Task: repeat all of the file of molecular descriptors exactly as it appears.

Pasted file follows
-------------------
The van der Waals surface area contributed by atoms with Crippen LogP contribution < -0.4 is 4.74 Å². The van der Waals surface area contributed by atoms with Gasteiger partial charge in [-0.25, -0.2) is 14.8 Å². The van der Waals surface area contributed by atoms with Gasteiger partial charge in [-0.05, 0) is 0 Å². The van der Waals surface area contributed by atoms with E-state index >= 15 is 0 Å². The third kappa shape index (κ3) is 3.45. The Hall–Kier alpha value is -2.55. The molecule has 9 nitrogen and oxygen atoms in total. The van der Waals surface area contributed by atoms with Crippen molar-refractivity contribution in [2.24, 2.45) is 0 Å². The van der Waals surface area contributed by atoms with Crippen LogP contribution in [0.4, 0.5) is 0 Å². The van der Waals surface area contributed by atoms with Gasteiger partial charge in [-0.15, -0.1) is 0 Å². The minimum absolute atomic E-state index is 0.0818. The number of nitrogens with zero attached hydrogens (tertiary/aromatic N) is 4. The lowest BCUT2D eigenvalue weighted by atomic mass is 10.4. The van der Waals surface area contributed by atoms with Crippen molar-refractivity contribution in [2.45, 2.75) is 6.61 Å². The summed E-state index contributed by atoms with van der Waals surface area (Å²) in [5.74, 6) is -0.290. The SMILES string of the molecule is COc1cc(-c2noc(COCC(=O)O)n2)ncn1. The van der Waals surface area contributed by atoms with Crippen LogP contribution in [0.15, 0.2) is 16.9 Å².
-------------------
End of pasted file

The van der Waals surface area contributed by atoms with Crippen LogP contribution < -0.4 is 4.74 Å². The van der Waals surface area contributed by atoms with Gasteiger partial charge in [-0.25, -0.2) is 14.8 Å². The van der Waals surface area contributed by atoms with Gasteiger partial charge in [-0.05, 0) is 0 Å². The van der Waals surface area contributed by atoms with E-state index >= 15 is 0 Å². The third kappa shape index (κ3) is 3.45. The Hall–Kier alpha value is -2.55. The molecule has 9 nitrogen and oxygen atoms in total. The van der Waals surface area contributed by atoms with Crippen molar-refractivity contribution in [2.24, 2.45) is 0 Å². The van der Waals surface area contributed by atoms with Crippen LogP contribution in [0.4, 0.5) is 0 Å². The van der Waals surface area contributed by atoms with Gasteiger partial charge in [-0.15, -0.1) is 0 Å². The minimum absolute atomic E-state index is 0.0818. The number of nitrogens with zero attached hydrogens (tertiary/aromatic N) is 4. The lowest BCUT2D eigenvalue weighted by atomic mass is 10.4. The van der Waals surface area contributed by atoms with Crippen molar-refractivity contribution in [2.45, 2.75) is 6.61 Å². The summed E-state index contributed by atoms with van der Waals surface area (Å²) in [5.74, 6) is -0.290. The SMILES string of the molecule is COc1cc(-c2noc(COCC(=O)O)n2)ncn1. The van der Waals surface area contributed by atoms with Crippen LogP contribution in [0.15, 0.2) is 16.9 Å².